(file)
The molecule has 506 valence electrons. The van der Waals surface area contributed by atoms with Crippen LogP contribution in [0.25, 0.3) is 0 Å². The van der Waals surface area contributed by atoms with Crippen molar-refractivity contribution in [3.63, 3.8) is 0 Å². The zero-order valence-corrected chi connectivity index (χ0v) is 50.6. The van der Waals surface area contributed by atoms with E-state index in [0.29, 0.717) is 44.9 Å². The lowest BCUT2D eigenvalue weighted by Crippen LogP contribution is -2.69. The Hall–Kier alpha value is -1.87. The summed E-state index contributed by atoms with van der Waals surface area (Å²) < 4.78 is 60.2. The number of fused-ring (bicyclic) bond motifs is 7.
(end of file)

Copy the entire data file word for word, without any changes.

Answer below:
The molecule has 506 valence electrons. The van der Waals surface area contributed by atoms with Crippen LogP contribution in [0.25, 0.3) is 0 Å². The van der Waals surface area contributed by atoms with Crippen molar-refractivity contribution in [3.63, 3.8) is 0 Å². The zero-order valence-corrected chi connectivity index (χ0v) is 50.6. The van der Waals surface area contributed by atoms with E-state index in [0.29, 0.717) is 44.9 Å². The lowest BCUT2D eigenvalue weighted by Crippen LogP contribution is -2.69. The Hall–Kier alpha value is -1.87. The summed E-state index contributed by atoms with van der Waals surface area (Å²) < 4.78 is 60.2. The number of fused-ring (bicyclic) bond motifs is 7.